One of the many things that The Netherlands and Holland are well known for is cycling. In fact I would go as far as to say that bikes rule! You give way to them on roundabouts, generally and they have their own dedicated road network and traffic light system. Ferries accommodate bicycles for free and every village, town centre is littered with racks and all shapes and sizes don the streets. I don’t know about 9 million bicycles in Beijing in Katie Melua’s 2005 song, I think The Netherlands is a serious contender for that record – if you pardon the pun. Bring your bike or easier still hire one from the many bike stores in every town and get to feel the province at a slower pace. Smell the air, really see the scenery and feel an integral part of Dutch culture, perhaps without the blue hair though!
5. Culture and History entwined
Zeeland in particular, although also its neighbour Holland, is steeped in culture and historical prowess. From the emergence of windmills in 15th century to assist with drainage of the dykes, to Zeeland’s more modern battle with Mother Nature’s elements and their trade routes to the rest of the world – this region has it all. To see the engineering feats of the Delta barriers, constructed following the 1953 floods just blow your mind and are strangely artistic in their design and their spirits. What saviours they are.
And come just a little further south-east to Rotterdam and Dordretch and you start to experience the importance of the Dutch mariner. Their barges sailed up through the North Sea and down through Europe by way of the rivers that converge at the Zeeland Delta connecting the whole world and facilitating global trading.
In fact Dordretch is Holland’s oldest town, which is easily seen in the architecture and the old quays that hold ancient mariners’ tales from their travels. There’s a real buzz during the last weekend in May when they hold their annual Steam Festival along the quay. Paddle steamers and boats of all shapes and sizes cruise up the river pipping their horns. And alongside their road vehicle compatriots steam is seriously the name of the game. Traditional costumes are everywhere as steam enthusiasts show off their prides and joy. Well worth a visit. Check out their website here.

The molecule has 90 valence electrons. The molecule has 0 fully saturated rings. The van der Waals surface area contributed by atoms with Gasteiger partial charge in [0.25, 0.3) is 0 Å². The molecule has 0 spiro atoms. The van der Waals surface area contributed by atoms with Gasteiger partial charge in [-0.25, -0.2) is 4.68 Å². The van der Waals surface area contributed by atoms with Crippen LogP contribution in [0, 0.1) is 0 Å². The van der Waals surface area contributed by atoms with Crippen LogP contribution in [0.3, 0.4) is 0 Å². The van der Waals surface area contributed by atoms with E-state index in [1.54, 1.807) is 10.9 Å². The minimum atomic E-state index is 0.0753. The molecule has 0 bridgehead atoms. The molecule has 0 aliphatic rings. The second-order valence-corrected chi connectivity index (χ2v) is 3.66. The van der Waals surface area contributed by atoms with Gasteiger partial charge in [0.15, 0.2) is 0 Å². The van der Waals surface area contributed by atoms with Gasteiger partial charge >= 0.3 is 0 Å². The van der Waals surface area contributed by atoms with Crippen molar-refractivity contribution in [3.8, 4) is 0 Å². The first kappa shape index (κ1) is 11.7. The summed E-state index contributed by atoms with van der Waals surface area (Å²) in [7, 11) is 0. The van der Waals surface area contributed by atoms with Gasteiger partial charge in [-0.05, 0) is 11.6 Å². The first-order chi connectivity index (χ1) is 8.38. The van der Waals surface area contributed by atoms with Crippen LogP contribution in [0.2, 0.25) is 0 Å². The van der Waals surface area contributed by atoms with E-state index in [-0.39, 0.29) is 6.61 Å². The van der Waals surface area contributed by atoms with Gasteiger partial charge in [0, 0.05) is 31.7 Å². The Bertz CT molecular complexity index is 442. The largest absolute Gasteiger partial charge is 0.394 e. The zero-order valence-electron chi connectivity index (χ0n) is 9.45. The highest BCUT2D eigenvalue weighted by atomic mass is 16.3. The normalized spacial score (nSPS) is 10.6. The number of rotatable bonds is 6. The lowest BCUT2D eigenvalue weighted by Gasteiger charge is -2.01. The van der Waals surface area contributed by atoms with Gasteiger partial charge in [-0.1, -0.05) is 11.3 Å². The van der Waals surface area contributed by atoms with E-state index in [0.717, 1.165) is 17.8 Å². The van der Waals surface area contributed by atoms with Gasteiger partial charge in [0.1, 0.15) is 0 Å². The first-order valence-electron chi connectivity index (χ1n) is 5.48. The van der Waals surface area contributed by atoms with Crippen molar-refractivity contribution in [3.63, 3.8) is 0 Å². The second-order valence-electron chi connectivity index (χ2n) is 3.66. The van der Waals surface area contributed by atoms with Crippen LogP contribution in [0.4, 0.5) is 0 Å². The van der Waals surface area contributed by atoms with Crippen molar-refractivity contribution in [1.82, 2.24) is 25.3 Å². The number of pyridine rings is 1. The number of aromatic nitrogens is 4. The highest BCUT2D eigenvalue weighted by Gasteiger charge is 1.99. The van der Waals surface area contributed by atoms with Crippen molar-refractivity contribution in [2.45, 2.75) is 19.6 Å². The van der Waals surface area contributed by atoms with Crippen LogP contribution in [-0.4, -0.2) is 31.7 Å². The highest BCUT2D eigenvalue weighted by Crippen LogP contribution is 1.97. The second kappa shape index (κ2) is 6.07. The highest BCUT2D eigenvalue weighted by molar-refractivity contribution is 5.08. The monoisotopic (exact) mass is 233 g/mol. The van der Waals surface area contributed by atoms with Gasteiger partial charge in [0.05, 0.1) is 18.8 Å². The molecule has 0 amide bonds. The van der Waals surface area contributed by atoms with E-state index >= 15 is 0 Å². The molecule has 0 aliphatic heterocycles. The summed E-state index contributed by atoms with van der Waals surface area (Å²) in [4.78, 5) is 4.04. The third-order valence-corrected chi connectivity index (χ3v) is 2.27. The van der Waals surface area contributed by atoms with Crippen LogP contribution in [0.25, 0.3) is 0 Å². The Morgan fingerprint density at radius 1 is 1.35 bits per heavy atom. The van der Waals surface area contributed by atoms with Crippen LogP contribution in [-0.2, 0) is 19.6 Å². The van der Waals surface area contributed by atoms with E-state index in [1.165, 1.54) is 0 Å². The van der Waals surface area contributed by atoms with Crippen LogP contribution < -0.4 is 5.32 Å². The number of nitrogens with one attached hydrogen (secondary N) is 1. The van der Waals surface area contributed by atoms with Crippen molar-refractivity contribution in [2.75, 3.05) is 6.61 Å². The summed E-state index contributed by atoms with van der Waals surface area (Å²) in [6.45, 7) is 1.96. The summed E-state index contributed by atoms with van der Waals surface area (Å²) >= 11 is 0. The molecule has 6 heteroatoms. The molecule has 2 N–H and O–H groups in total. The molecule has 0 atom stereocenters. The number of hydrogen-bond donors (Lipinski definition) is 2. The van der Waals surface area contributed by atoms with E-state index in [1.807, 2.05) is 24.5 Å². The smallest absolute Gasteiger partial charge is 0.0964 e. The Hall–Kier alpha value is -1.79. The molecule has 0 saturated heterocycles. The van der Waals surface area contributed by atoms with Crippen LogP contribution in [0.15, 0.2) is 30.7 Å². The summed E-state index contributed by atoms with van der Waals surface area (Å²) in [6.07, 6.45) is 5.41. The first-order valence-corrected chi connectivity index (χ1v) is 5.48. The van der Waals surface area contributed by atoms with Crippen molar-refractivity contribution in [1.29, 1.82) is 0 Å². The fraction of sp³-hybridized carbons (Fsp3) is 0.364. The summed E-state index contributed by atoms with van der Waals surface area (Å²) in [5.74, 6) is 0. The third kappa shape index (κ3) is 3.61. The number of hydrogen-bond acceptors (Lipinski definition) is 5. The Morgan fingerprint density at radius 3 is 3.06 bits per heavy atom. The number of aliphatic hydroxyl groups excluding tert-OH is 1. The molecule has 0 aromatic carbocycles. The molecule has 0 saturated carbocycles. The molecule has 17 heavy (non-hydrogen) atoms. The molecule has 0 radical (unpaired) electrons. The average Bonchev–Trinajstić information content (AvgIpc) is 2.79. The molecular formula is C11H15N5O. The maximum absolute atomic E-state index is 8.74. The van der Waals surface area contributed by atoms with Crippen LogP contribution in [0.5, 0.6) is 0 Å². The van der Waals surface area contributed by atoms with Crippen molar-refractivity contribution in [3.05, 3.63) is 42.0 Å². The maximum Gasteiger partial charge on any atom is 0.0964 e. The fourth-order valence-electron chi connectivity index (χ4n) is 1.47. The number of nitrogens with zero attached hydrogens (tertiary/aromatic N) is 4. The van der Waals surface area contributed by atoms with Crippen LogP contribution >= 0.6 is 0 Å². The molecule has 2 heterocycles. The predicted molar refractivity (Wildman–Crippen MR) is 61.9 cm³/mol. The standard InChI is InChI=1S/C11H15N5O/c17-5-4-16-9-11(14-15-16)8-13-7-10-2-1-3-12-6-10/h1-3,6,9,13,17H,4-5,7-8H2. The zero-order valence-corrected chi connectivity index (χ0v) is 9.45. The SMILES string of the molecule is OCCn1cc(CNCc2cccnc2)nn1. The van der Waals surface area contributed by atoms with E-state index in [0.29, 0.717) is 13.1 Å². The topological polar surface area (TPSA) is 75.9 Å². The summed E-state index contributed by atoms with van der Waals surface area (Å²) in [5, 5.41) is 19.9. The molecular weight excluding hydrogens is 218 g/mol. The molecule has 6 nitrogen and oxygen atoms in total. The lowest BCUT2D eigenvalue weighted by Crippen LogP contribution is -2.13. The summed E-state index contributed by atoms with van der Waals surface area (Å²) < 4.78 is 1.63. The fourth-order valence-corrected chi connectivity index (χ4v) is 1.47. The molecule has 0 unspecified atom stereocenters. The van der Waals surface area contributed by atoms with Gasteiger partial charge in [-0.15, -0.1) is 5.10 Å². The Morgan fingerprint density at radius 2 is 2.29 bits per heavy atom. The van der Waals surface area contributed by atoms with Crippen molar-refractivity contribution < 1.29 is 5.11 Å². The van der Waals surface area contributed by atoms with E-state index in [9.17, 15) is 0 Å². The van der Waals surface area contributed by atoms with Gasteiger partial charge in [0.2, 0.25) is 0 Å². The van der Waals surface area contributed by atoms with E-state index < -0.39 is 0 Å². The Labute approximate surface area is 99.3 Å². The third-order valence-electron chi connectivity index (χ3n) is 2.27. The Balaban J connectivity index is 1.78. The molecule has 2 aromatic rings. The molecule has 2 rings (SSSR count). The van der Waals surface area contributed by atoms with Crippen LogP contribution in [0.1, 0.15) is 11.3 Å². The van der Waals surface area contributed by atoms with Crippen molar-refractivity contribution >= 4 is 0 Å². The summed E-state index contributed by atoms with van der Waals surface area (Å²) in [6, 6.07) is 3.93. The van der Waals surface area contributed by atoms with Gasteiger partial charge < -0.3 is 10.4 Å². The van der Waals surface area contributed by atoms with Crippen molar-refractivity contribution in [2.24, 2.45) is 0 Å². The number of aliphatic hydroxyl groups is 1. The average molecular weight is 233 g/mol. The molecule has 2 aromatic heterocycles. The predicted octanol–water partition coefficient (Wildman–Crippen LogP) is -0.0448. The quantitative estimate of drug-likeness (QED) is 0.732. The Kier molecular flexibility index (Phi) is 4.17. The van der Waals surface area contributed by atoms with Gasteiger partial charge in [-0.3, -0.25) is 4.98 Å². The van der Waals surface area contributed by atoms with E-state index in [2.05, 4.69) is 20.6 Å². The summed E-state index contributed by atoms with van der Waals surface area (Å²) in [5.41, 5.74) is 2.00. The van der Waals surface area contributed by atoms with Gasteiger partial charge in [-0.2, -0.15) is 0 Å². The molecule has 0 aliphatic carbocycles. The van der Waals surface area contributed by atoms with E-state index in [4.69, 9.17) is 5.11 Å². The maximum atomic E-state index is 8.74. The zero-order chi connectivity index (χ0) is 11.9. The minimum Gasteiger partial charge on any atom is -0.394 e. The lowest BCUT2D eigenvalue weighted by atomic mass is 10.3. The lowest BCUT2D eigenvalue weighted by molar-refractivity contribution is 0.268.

And on top of that the UNESCO site at Kinderdijk is a must see. 19 of the finest 15th century windmills I have ever seen line the dykes to protect the land from flooding and they were a major influence in securing the inhabitants’ livelihoods. Today they still operate although as museums giving them a new role in holding the integrity of the past showing how they shaped both history and the landscape over the last 740 years. It is free to get into the site and walk or cycle the dykes or for a small fee you can gain access to the museum and the canal hop-on and hop-off canal boat ride. Check out their website for more details and even download their free app that shows you how to get the best from your visit.
You can reach Kinderdijk by waterbus from either Rotterdam or Dordretch on the 202 route. It takes only 30 minutes to get there and bicycles go free. For €8 per person return (from Dordretch) you start your unique experience with a water perspective of these important waterways that still buzz with the activity of tourism and trade.
So how does a visit to Zeeland stack up for you now? I genuinely hope that a place that was perhaps not even on your radar now is a consideration at least. Whether you travel by plane to Antwerp, Rotterdam or Amsterdam, or come by camper, a visit to Zeeland will not disappoint. Its architecture, culture, landscape, natural beauty and its abundant outdoor pursuits will have you entertained plenty.
Camping in Zeeland is easy with each island littered with independent, ACSI sites and the odd Camperplatz thrown in for good measure. This interactive map will give you a sense of our highlights and camp sites, although you will not be disappointed or stuck for somewhere to stay. Why not check out Search for Sites for a robust directory of options in this lovely area?